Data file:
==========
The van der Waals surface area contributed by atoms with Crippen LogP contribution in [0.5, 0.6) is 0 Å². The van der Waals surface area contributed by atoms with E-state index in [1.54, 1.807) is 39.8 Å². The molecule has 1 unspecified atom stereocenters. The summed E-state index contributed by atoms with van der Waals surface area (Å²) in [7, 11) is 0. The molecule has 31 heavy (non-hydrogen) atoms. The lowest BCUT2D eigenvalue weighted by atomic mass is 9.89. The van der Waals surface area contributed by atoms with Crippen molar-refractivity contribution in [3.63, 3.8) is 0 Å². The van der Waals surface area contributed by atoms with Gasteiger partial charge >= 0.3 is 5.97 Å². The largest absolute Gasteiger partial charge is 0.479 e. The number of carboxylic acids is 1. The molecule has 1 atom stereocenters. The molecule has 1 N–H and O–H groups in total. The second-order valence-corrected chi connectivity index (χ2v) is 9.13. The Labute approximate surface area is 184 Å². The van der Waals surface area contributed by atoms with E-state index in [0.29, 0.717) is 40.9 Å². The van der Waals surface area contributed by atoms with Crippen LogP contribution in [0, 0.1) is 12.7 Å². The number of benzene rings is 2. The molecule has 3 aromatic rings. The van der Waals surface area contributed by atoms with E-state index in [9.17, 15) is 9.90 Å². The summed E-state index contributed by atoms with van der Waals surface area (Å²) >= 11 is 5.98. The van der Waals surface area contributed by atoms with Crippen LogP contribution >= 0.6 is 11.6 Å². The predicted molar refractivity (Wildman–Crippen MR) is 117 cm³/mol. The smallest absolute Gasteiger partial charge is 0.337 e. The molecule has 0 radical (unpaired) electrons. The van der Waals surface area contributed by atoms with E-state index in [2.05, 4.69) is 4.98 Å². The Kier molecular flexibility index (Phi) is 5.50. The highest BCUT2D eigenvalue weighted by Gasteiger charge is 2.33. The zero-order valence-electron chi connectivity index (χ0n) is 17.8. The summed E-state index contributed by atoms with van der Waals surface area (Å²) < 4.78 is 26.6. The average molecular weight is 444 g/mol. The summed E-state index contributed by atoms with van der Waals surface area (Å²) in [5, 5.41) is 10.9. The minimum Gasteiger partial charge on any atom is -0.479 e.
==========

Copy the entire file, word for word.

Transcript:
The van der Waals surface area contributed by atoms with Crippen LogP contribution in [0.5, 0.6) is 0 Å². The van der Waals surface area contributed by atoms with E-state index in [1.54, 1.807) is 39.8 Å². The molecule has 1 unspecified atom stereocenters. The summed E-state index contributed by atoms with van der Waals surface area (Å²) in [7, 11) is 0. The molecule has 31 heavy (non-hydrogen) atoms. The lowest BCUT2D eigenvalue weighted by atomic mass is 9.89. The van der Waals surface area contributed by atoms with Crippen molar-refractivity contribution in [3.63, 3.8) is 0 Å². The van der Waals surface area contributed by atoms with Gasteiger partial charge >= 0.3 is 5.97 Å². The largest absolute Gasteiger partial charge is 0.479 e. The number of carboxylic acids is 1. The molecule has 1 atom stereocenters. The molecule has 1 N–H and O–H groups in total. The second-order valence-corrected chi connectivity index (χ2v) is 9.13. The Labute approximate surface area is 184 Å². The van der Waals surface area contributed by atoms with E-state index in [0.29, 0.717) is 40.9 Å². The van der Waals surface area contributed by atoms with Crippen LogP contribution in [0, 0.1) is 12.7 Å². The number of benzene rings is 2. The molecule has 3 aromatic rings. The van der Waals surface area contributed by atoms with E-state index in [9.17, 15) is 9.90 Å². The summed E-state index contributed by atoms with van der Waals surface area (Å²) >= 11 is 5.98. The van der Waals surface area contributed by atoms with Crippen LogP contribution >= 0.6 is 11.6 Å². The predicted molar refractivity (Wildman–Crippen MR) is 117 cm³/mol. The smallest absolute Gasteiger partial charge is 0.337 e. The molecule has 0 radical (unpaired) electrons. The van der Waals surface area contributed by atoms with E-state index in [2.05, 4.69) is 4.98 Å². The Kier molecular flexibility index (Phi) is 5.50. The highest BCUT2D eigenvalue weighted by Gasteiger charge is 2.33. The zero-order valence-electron chi connectivity index (χ0n) is 17.8. The summed E-state index contributed by atoms with van der Waals surface area (Å²) < 4.78 is 26.6. The average molecular weight is 444 g/mol. The summed E-state index contributed by atoms with van der Waals surface area (Å²) in [5, 5.41) is 10.9. The minimum Gasteiger partial charge on any atom is -0.479 e.